contrived romantic pairings(Was Re: DWJ's Faults
venkarel.geo at yahoo.com
Mon Mar 11 19:21:28 EST 2002
--- Elizabeth Parks <mep3 at st-andrews.ac.uk> wrote:
> To build on a discussion--my friend just im'd me
> with the line "DWJ can't
> write relationships, I've noticed." AFter I stopped
Nooooo...that's what I like about her books, the
> "I've read about eight of the books and every
> relationship is contrived
> thrown together in the last quarter of the book."
> Example: "Blade and
> that Empire chick from Year of the Griffin"
> "Right now I'm reading Deep Secrets, and I'm having
> problems with the
> Rupert/Maree thing. ;-). . . He picks her up and
> it's "the most sexual
> experience" he's
> ever had?" (right after she gets split)
> "It seems highly, highly contrived."
I see the romance as being woven so deeply in the book
while not being the focus of it, that if you took it
out, it wouldn't be the same book and I wouldn't want
to read it. Other books with a high romance factor is
Howl's Moving Castle. And Hexwood. If you'd thrown
out the romance, I wouldn't have cared as much about
the characters or what happened to them. And the
characters would've acted differently if they hadn't
had those feelings. I don't have the same feeling
about Castle in the Air because I'm still reading for
Howl and Sophie. Even though Abdullah is very nice
and I wish him the best with Flower in the Night.
> me: But it's not meant to be the focus of the book.
> her: Exactly. Which makes me wonder why she feels
> compelled to
> throw them into every single one when they're so
> tangential and bad.
> "I dislike how her characters seem to reach page 98%
> and look at the male
> character standing next to them at that point and
> say "Wow.... you're so
> cool... let's get married. I like the boks in
> general, it's just... that
> aspect of them bothers me."
About the only one I'd say that happened with was Aunt
Maria/Black Maria. Because the thing with Mig's mom
and Anthony Green just seemed to come out of nowhere.
I liked it that Mig's mom was happy, but...Anthony
Green wasn't around long enough for me to get to know
him. I'd have liked to, though.
And I admit that I see Crown of Dalemark as being very
improbable in the romance department, though I still
really like the pairing. (I adore Mitt.) But there
weren't any pairings in the other Dalemark books, were
But there are many books where there isn't that type
of pairing. In Dogsbody, that Sirius wanted Kathleen
to be his companion was not in the same way as asking
her to marry him. I didn't see a romantic aspect in
that--just Sirius wanting someone he could care for
and trust. And with the Chrestomanci books, the kids
are too young for you to know if there will be
anything significant in their relationships, not to
mention that kids can develop friendships with members
of the opposite sex without it being a "romance."
That Christopher ended up with Millie is a
Chrestomanci story DWJ hasn't written yet. It doesn't
necessarily have anything to do with the events in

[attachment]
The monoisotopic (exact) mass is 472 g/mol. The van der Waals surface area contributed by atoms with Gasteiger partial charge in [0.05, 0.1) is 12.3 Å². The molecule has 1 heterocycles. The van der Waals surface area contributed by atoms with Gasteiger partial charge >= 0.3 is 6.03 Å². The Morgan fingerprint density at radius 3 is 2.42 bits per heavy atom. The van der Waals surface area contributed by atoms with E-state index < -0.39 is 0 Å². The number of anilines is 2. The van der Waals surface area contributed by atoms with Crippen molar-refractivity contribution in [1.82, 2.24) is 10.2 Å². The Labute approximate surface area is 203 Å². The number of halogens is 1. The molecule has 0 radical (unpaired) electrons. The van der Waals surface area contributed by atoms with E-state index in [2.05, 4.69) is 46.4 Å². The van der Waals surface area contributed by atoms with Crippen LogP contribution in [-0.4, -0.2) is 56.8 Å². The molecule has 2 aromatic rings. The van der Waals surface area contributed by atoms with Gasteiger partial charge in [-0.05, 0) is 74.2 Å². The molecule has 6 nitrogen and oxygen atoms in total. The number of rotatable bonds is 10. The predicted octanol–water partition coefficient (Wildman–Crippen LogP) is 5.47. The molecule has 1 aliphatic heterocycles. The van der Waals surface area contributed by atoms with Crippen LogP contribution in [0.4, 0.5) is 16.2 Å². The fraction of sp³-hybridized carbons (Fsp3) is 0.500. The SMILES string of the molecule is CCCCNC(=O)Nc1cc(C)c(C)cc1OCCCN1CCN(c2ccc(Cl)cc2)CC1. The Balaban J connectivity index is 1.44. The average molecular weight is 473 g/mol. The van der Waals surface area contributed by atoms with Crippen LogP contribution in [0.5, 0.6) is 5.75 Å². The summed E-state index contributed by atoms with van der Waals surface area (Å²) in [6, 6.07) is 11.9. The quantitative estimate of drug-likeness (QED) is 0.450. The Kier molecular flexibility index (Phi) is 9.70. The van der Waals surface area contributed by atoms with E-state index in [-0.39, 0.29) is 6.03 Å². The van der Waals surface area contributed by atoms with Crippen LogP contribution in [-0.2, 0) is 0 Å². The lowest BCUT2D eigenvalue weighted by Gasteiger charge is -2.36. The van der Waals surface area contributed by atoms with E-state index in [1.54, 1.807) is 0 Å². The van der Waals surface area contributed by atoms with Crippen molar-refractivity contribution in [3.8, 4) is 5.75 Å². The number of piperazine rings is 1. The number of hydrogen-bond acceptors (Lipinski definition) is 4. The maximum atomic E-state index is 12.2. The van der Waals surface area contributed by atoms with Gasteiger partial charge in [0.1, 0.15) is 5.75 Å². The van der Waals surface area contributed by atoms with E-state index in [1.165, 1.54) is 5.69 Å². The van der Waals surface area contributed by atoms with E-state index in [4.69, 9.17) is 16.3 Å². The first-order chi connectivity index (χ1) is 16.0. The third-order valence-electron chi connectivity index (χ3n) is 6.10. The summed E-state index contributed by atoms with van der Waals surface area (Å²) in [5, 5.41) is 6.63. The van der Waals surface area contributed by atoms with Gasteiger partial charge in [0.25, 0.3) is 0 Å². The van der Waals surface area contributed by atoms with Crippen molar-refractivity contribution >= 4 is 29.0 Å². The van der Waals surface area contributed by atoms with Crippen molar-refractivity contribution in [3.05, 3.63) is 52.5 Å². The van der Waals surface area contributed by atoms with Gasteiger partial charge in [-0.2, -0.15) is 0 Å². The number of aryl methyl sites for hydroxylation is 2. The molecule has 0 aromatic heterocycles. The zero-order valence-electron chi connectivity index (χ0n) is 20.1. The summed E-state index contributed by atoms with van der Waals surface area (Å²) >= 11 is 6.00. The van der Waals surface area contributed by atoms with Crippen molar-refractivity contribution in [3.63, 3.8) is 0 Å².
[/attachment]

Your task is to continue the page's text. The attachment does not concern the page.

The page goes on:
Fire and Hemlock rather bothered me in this respect,
even though I can understand it. Thomas meets Polly
when she's nine years old and we can't see anything
romantic about that. But they've had years to get to
know each other and Polly reaches an age where she can
see Thomas as attractive and have all those confusing
feelings of jealousy and possessiveness. But then all
her memories are wiped out until that fateful day,
when she's nineteen, when it all starts coming back to
her. And it's been a while since I read F&H so I
can't decide whether she's rescuing Thomas out of
love, a sense of responsibility, or just because he's
her friend. Or whether that sense of them being a
romantic couple is wishful thinking on my part.
> "It just doesn't seem to be okay with her for
> opposite sex main characters
> not to end up together.... and considering how
> independent she makes
> everyone everywhere else, I find it very
This does not happen that often, emphasizing the part
about *main* characters. Of course, most of them are
children's books about children where you don't expect
to see a pairing like this anyway, nor would there be
any significance if the boy and girl were friends.
(Didn't people expect to see Mitt and Hildy together
after Drowned Ammet? Didn't happen.)
> Which made me feel sort of like someone had just
> said that Santa Claus
> wasn't real. Silly but true. So I've been
> thinking--about Hexwood
> especially--and wondered what you all had to say.
> lizzie, off to find some really good arguments to
> CRUSH her friend (aren't
> I nice?)
Try feeding her a list of books where that doesn't
happen. And imagine what the other books would be
like if you'd taken the "contrived romance" out.
I don't think DWJ is flawless and I don't like all her
books. I found Spell Coats extremely boring, and
while I liked Crown of Dalemark by itself, it also
fits very unevenly with the rest of the quartet, IMHO.
It's like coming back from summer vacation to find
your best friend had turned into a bitch and no longer
has anything in common with you. And I had a lot of
problems with A Sudden Wild Magic. I'd read Deep
Secret first so ASWM seemed like the first draft of
(who disliked and was disappointed by many of the ASWM
characters, particularly Mark and Zillah.)
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